There are many approaches proposed to realize the accurate location without any prior knowledge of statistical information of the NLOS measurements. These methods are termed as nonparametric methods. In [17], Chen proposed a residual weighting (Rwgh) algorithm. The residuals are presented to compute the weights for the initial node coordinates from the least squares estimation of all possible combinations of the measurements. The final localization result is obtained by weighting these initial results. In [18], Yu et al. constructed a voting matrix to estimate the initial localization results and then employed the residual weighting to acquire the final estimated position. In [19, 20], Garcia et al. utilized a training strategy to obtain the training measurements. The final position is estimated by using these measurements. In [21], Lloret et al. proposed a novel stochastic algorithm which is based on a combination of deductive and inductive methods to decide the estimated position. In [22, 23], the statistical features including mean, variance, and Rician K factor are used to train the support vector machine (SVM) classifier to identify the propagation condition. They can obtain the desirable results with enough training samples. In [24], a min–max strategy is invented to identify the propagation paths by constructing a detection region according to the range measurements. If the localization is far away from the edge of the region, the propagation is an NLOS propagation. In [25], Cheng et al. employed the Gaussian mixture distributions to describe the distributions of NLOS errors and the estimated mean is used for poisoning in the Kalman filter frame. In [26], Hu et al. proposed a probabilistic data-association-based IMM approach to improve the location accuracy in the rough environment. The position estimation is performed by using an IMM frame and then the PDA approach is employed to correct it.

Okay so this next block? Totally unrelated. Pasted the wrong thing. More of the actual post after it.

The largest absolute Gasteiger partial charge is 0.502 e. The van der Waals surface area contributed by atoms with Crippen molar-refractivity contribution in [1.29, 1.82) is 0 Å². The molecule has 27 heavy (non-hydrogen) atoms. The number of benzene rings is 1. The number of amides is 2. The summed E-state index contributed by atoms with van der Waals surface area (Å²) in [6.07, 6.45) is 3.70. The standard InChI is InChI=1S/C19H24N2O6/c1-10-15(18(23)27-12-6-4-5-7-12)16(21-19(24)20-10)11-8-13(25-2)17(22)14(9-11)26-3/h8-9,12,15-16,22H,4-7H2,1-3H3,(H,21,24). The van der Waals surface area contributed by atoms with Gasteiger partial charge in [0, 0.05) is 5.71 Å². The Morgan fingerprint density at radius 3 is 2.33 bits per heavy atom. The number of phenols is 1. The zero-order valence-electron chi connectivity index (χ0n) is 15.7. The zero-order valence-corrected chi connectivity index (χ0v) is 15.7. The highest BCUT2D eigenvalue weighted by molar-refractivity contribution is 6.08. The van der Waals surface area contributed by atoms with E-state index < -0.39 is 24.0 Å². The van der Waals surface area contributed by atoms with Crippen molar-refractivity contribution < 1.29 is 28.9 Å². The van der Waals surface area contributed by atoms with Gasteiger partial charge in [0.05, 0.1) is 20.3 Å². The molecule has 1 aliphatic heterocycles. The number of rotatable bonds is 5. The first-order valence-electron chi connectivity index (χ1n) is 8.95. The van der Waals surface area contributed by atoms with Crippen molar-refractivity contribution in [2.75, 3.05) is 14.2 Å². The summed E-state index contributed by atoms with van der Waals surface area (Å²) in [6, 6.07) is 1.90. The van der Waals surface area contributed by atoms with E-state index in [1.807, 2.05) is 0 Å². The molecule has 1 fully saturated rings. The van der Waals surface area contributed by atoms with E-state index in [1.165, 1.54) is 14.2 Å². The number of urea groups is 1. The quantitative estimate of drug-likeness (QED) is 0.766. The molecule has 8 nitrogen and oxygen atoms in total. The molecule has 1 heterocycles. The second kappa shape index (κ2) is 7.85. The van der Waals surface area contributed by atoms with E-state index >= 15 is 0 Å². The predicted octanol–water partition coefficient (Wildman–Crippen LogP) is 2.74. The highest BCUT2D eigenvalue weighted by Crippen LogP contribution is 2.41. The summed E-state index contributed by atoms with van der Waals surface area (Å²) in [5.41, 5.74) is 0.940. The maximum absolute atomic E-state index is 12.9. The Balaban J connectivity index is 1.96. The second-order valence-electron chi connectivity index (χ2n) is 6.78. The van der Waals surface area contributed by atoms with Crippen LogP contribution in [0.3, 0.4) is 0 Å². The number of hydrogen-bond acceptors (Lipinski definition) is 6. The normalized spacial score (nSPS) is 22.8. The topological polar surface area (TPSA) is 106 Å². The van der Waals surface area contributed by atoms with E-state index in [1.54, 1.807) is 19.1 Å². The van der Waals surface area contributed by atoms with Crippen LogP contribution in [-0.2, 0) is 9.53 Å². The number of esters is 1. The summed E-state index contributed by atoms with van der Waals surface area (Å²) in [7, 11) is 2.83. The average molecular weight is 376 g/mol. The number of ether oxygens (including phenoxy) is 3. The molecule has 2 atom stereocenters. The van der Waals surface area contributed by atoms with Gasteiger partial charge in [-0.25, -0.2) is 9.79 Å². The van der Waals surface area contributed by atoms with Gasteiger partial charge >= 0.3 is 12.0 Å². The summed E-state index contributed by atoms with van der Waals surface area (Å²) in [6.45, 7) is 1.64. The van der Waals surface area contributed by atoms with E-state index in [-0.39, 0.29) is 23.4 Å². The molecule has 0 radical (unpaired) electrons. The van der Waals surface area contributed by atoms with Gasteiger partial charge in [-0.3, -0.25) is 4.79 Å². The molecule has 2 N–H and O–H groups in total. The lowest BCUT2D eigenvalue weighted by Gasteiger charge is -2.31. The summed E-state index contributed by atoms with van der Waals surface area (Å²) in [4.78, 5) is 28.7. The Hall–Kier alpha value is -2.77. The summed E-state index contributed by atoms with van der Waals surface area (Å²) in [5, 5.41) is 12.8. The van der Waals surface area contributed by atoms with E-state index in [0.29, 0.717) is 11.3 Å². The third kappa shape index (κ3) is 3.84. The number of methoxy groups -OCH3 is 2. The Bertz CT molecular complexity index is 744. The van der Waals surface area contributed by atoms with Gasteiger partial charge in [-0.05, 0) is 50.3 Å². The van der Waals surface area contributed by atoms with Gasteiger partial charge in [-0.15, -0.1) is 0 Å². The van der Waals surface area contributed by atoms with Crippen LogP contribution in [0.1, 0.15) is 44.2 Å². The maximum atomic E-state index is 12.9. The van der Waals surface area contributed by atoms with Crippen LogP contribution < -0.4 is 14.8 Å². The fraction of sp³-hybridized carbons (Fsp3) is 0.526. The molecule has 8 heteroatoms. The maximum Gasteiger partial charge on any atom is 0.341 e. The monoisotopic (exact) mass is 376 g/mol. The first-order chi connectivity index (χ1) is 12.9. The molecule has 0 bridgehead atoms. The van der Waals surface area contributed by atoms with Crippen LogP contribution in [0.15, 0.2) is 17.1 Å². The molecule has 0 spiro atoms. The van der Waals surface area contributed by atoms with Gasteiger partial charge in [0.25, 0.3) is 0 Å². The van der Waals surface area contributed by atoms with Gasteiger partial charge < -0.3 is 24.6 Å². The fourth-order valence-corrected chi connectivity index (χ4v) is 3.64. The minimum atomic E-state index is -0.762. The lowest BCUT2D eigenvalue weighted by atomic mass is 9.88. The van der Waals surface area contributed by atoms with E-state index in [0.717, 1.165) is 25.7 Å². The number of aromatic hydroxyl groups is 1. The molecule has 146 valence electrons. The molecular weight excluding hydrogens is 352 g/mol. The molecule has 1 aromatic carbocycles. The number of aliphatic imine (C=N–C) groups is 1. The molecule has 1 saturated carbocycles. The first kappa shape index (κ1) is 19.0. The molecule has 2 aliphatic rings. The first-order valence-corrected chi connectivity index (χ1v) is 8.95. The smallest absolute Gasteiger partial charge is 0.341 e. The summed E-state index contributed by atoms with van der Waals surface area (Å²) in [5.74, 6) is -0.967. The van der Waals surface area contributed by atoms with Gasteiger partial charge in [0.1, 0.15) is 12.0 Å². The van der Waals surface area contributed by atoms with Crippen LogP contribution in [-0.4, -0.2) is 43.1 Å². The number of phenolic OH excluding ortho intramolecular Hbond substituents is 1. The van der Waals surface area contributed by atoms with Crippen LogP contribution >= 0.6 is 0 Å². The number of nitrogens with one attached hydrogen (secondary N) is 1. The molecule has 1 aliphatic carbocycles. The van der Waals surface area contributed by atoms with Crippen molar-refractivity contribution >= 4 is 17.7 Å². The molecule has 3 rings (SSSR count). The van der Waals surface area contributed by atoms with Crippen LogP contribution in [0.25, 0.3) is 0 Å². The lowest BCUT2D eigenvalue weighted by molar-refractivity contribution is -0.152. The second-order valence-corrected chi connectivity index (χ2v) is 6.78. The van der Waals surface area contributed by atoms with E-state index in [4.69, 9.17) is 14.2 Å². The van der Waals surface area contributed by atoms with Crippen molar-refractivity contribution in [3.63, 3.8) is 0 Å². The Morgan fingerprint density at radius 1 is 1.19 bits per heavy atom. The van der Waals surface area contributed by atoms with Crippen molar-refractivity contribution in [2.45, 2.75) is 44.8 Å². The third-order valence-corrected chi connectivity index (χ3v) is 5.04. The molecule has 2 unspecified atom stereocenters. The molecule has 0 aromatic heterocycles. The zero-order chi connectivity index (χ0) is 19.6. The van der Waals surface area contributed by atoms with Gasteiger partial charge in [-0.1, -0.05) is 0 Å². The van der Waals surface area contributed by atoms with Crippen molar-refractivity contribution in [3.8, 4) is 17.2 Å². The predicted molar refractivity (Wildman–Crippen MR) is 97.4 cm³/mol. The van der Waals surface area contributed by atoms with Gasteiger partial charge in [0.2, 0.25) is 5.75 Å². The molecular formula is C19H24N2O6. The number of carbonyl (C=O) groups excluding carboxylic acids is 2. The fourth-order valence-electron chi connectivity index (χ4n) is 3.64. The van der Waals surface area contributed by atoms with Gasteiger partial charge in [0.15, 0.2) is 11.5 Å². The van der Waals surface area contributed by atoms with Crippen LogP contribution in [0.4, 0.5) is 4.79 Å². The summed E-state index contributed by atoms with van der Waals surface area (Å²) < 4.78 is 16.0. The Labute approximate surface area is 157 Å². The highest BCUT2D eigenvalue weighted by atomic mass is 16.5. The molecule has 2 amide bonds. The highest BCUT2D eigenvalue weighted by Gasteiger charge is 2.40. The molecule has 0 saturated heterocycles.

Most of the nonparametric methods mentioned above were designed with the assumption that the obstacles are fixed. But, in the practical and complicated environments, the positions of the obstacles may be changed dynamically. These nonparametric methods cannot provide desirable position estimation in mixed LOS/NLOS environments where some obstacles are always moving. This paper presents an efficient mobile node localization approach which is termed as improved Kalman filter (IKF) based on mean shift [27] to overcome the NLOS effect in mixed LOS/NLOS environments. Our algorithm has the desirable location ability without any prior knowledge of statistical information of the NLOS measurements. The simulation results demonstrate its effectiveness.

#### 3. Background

In this section, we consider the scenario with *M* beacon nodes and an unknown node. These beacon nodes are randomly distributed, and their coordinates are known which are given by where . There are many obstacles deployed in the field whose positions are not given. At time *k*, the target is moving in the area and its position is denoted by . The wireless signal is transmitted from the beacon nodes to the unknown node. The measured distance is estimated by TOA. The illustration of the LOS/NLOS propagation is show in Figure 1.

##### 3.1. System Model

At time *k*, the range measurements between the unknown node and *n*th (*n* = 1,…, *N*) beacon node can be acquired, which is represented by the following:
where stands for the true distance. is noise which has different forms in the LOS environment and NLOS environment. Generally, is modeled by
where is the measurement noise, . The NLOS error is often regarded as a positive bias due to the longer indirect propagation path in NLOS condition and independent of . The NLOS error is different from which may follow different distributions [28], such as Gaussian distribution, uniform distribution, and exponential distribution in different conditions.